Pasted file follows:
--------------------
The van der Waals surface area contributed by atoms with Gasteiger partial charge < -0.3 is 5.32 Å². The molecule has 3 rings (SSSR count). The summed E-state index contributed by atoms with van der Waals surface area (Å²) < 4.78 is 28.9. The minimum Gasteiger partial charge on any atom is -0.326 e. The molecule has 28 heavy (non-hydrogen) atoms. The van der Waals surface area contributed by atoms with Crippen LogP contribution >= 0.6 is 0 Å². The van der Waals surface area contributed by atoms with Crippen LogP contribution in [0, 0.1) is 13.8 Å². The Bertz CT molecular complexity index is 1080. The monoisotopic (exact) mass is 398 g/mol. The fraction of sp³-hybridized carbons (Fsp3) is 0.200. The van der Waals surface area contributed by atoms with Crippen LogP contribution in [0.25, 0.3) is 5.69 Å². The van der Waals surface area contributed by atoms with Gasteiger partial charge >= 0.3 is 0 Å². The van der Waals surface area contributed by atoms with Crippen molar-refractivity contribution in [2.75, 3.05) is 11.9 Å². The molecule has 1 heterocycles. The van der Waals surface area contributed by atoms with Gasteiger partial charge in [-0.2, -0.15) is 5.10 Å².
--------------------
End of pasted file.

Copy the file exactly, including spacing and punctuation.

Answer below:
The van der Waals surface area contributed by atoms with Gasteiger partial charge < -0.3 is 5.32 Å². The molecule has 3 rings (SSSR count). The summed E-state index contributed by atoms with van der Waals surface area (Å²) < 4.78 is 28.9. The minimum Gasteiger partial charge on any atom is -0.326 e. The molecule has 28 heavy (non-hydrogen) atoms. The van der Waals surface area contributed by atoms with Crippen LogP contribution >= 0.6 is 0 Å². The van der Waals surface area contributed by atoms with Crippen LogP contribution in [0, 0.1) is 13.8 Å². The Bertz CT molecular complexity index is 1080. The monoisotopic (exact) mass is 398 g/mol. The fraction of sp³-hybridized carbons (Fsp3) is 0.200. The van der Waals surface area contributed by atoms with Crippen LogP contribution in [0.25, 0.3) is 5.69 Å². The van der Waals surface area contributed by atoms with Gasteiger partial charge >= 0.3 is 0 Å². The van der Waals surface area contributed by atoms with Crippen molar-refractivity contribution in [2.75, 3.05) is 11.9 Å². The molecule has 1 heterocycles. The van der Waals surface area contributed by atoms with Gasteiger partial charge in [-0.2, -0.15) is 5.10 Å².